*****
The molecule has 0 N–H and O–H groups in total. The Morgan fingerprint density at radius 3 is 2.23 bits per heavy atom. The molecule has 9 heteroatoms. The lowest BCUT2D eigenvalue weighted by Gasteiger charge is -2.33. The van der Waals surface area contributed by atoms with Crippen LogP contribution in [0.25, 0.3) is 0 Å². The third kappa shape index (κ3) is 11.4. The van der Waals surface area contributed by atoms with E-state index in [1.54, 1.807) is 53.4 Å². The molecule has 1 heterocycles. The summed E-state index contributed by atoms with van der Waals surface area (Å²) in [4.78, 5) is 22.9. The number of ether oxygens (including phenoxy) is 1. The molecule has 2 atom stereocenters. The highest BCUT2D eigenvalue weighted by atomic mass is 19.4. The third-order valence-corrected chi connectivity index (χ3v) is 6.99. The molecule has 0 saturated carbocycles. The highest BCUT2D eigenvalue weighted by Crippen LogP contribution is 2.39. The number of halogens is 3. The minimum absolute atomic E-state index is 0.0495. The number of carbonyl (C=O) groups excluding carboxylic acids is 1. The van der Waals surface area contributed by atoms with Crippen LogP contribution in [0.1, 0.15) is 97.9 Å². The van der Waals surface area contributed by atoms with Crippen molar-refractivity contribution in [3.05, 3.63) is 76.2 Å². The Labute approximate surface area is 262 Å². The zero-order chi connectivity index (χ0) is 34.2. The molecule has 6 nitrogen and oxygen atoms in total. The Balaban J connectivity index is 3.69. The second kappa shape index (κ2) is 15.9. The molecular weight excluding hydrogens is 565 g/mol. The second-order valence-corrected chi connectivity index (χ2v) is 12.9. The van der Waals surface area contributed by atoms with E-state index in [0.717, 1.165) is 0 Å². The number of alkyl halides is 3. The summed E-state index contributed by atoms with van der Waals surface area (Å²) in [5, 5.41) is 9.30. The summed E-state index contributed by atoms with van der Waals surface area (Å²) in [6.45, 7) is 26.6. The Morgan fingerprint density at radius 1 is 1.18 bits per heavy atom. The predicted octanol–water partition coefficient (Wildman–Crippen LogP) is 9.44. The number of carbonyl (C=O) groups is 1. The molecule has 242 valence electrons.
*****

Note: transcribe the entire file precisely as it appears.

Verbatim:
The molecule has 0 N–H and O–H groups in total. The Morgan fingerprint density at radius 3 is 2.23 bits per heavy atom. The molecule has 9 heteroatoms. The lowest BCUT2D eigenvalue weighted by Gasteiger charge is -2.33. The van der Waals surface area contributed by atoms with Crippen LogP contribution in [0.25, 0.3) is 0 Å². The third kappa shape index (κ3) is 11.4. The van der Waals surface area contributed by atoms with E-state index in [1.54, 1.807) is 53.4 Å². The molecule has 1 heterocycles. The summed E-state index contributed by atoms with van der Waals surface area (Å²) in [4.78, 5) is 22.9. The number of ether oxygens (including phenoxy) is 1. The molecule has 2 atom stereocenters. The highest BCUT2D eigenvalue weighted by atomic mass is 19.4. The third-order valence-corrected chi connectivity index (χ3v) is 6.99. The molecule has 0 saturated carbocycles. The highest BCUT2D eigenvalue weighted by Crippen LogP contribution is 2.39. The number of halogens is 3. The minimum absolute atomic E-state index is 0.0495. The number of carbonyl (C=O) groups excluding carboxylic acids is 1. The van der Waals surface area contributed by atoms with Crippen LogP contribution in [0.1, 0.15) is 97.9 Å². The van der Waals surface area contributed by atoms with Crippen molar-refractivity contribution in [3.05, 3.63) is 76.2 Å². The Labute approximate surface area is 262 Å². The zero-order chi connectivity index (χ0) is 34.2. The molecule has 6 nitrogen and oxygen atoms in total. The Balaban J connectivity index is 3.69. The second kappa shape index (κ2) is 15.9. The molecular weight excluding hydrogens is 565 g/mol. The second-order valence-corrected chi connectivity index (χ2v) is 12.9. The van der Waals surface area contributed by atoms with E-state index in [0.717, 1.165) is 0 Å². The number of alkyl halides is 3. The summed E-state index contributed by atoms with van der Waals surface area (Å²) in [5, 5.41) is 9.30. The summed E-state index contributed by atoms with van der Waals surface area (Å²) in [6.45, 7) is 26.6. The Morgan fingerprint density at radius 1 is 1.18 bits per heavy atom. The predicted octanol–water partition coefficient (Wildman–Crippen LogP) is 9.44. The number of carbonyl (C=O) groups is 1. The molecule has 242 valence electrons.